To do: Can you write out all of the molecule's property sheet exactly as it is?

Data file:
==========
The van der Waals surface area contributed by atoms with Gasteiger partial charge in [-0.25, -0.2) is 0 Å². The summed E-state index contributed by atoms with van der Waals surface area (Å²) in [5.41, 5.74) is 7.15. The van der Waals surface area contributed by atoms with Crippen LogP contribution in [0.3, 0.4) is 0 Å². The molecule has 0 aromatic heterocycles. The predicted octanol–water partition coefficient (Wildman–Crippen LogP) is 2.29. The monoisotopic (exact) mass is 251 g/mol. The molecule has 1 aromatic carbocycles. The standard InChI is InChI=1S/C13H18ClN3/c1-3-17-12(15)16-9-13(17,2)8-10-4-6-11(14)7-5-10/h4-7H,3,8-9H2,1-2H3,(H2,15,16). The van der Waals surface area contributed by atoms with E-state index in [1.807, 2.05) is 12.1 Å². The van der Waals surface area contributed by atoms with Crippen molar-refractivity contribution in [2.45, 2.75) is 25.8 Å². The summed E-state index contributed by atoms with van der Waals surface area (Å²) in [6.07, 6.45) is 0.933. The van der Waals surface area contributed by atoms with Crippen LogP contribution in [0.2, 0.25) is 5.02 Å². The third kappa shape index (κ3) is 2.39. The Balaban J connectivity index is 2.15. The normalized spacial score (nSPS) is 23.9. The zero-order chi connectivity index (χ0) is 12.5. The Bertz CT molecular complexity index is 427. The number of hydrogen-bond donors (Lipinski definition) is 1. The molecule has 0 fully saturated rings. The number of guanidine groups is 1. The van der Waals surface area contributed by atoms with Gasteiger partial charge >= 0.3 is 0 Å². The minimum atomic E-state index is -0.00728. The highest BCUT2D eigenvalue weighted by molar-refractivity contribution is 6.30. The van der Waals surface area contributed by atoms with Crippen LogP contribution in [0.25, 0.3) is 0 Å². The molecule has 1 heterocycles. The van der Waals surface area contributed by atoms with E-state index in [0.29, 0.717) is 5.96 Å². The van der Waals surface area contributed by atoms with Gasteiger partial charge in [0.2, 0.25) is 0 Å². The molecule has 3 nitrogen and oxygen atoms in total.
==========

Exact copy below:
The van der Waals surface area contributed by atoms with Gasteiger partial charge in [-0.25, -0.2) is 0 Å². The summed E-state index contributed by atoms with van der Waals surface area (Å²) in [5.41, 5.74) is 7.15. The van der Waals surface area contributed by atoms with Crippen LogP contribution in [0.3, 0.4) is 0 Å². The molecule has 0 aromatic heterocycles. The predicted octanol–water partition coefficient (Wildman–Crippen LogP) is 2.29. The monoisotopic (exact) mass is 251 g/mol. The molecule has 1 aromatic carbocycles. The standard InChI is InChI=1S/C13H18ClN3/c1-3-17-12(15)16-9-13(17,2)8-10-4-6-11(14)7-5-10/h4-7H,3,8-9H2,1-2H3,(H2,15,16). The van der Waals surface area contributed by atoms with E-state index in [1.807, 2.05) is 12.1 Å². The van der Waals surface area contributed by atoms with Crippen molar-refractivity contribution in [2.45, 2.75) is 25.8 Å². The summed E-state index contributed by atoms with van der Waals surface area (Å²) in [6.07, 6.45) is 0.933. The van der Waals surface area contributed by atoms with Crippen LogP contribution in [0.2, 0.25) is 5.02 Å². The third kappa shape index (κ3) is 2.39. The Balaban J connectivity index is 2.15. The normalized spacial score (nSPS) is 23.9. The zero-order chi connectivity index (χ0) is 12.5. The Bertz CT molecular complexity index is 427. The number of hydrogen-bond donors (Lipinski definition) is 1. The molecule has 0 fully saturated rings. The number of guanidine groups is 1. The van der Waals surface area contributed by atoms with Gasteiger partial charge >= 0.3 is 0 Å². The minimum atomic E-state index is -0.00728. The highest BCUT2D eigenvalue weighted by molar-refractivity contribution is 6.30. The van der Waals surface area contributed by atoms with Crippen LogP contribution in [0.25, 0.3) is 0 Å². The molecule has 1 heterocycles. The van der Waals surface area contributed by atoms with E-state index in [0.29, 0.717) is 5.96 Å². The van der Waals surface area contributed by atoms with Gasteiger partial charge in [0.2, 0.25) is 0 Å². The molecule has 3 nitrogen and oxygen atoms in total.